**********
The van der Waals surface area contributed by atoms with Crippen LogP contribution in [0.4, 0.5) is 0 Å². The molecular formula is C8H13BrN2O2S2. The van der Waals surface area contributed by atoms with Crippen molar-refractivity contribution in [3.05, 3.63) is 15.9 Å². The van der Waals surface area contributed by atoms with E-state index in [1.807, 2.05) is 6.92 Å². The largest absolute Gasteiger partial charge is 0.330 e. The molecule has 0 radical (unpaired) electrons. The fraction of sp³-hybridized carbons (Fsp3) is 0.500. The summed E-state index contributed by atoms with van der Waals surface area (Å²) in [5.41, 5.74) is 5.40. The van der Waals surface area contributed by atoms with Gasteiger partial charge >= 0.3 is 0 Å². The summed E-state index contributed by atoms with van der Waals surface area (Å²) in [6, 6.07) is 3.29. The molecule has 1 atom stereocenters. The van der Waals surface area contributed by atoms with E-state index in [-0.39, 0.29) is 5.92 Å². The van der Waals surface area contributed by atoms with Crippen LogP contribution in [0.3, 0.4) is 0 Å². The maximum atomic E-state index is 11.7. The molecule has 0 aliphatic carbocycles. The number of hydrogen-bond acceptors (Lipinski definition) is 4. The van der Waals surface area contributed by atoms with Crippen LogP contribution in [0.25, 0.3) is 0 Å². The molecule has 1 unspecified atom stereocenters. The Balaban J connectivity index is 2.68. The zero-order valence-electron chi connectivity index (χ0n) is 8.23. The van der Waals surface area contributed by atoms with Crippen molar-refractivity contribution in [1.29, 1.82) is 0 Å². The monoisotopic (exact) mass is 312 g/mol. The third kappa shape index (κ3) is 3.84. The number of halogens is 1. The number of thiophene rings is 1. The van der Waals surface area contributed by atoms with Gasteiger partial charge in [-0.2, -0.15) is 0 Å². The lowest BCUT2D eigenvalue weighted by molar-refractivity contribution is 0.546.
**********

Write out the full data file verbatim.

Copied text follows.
The van der Waals surface area contributed by atoms with Crippen LogP contribution in [0.4, 0.5) is 0 Å². The molecular formula is C8H13BrN2O2S2. The van der Waals surface area contributed by atoms with Crippen molar-refractivity contribution in [3.05, 3.63) is 15.9 Å². The van der Waals surface area contributed by atoms with E-state index in [1.807, 2.05) is 6.92 Å². The largest absolute Gasteiger partial charge is 0.330 e. The molecule has 0 radical (unpaired) electrons. The fraction of sp³-hybridized carbons (Fsp3) is 0.500. The summed E-state index contributed by atoms with van der Waals surface area (Å²) in [5.41, 5.74) is 5.40. The van der Waals surface area contributed by atoms with Gasteiger partial charge >= 0.3 is 0 Å². The summed E-state index contributed by atoms with van der Waals surface area (Å²) in [6, 6.07) is 3.29. The molecule has 1 atom stereocenters. The van der Waals surface area contributed by atoms with E-state index in [-0.39, 0.29) is 5.92 Å². The van der Waals surface area contributed by atoms with Crippen LogP contribution in [0.3, 0.4) is 0 Å². The maximum atomic E-state index is 11.7. The molecule has 0 aliphatic carbocycles. The number of hydrogen-bond acceptors (Lipinski definition) is 4. The van der Waals surface area contributed by atoms with Crippen LogP contribution in [0.25, 0.3) is 0 Å². The molecule has 1 unspecified atom stereocenters. The Balaban J connectivity index is 2.68. The zero-order valence-electron chi connectivity index (χ0n) is 8.23. The van der Waals surface area contributed by atoms with Crippen molar-refractivity contribution in [1.29, 1.82) is 0 Å². The monoisotopic (exact) mass is 312 g/mol. The third kappa shape index (κ3) is 3.84. The number of halogens is 1. The number of thiophene rings is 1. The van der Waals surface area contributed by atoms with Gasteiger partial charge in [-0.2, -0.15) is 0 Å². The lowest BCUT2D eigenvalue weighted by molar-refractivity contribution is 0.546.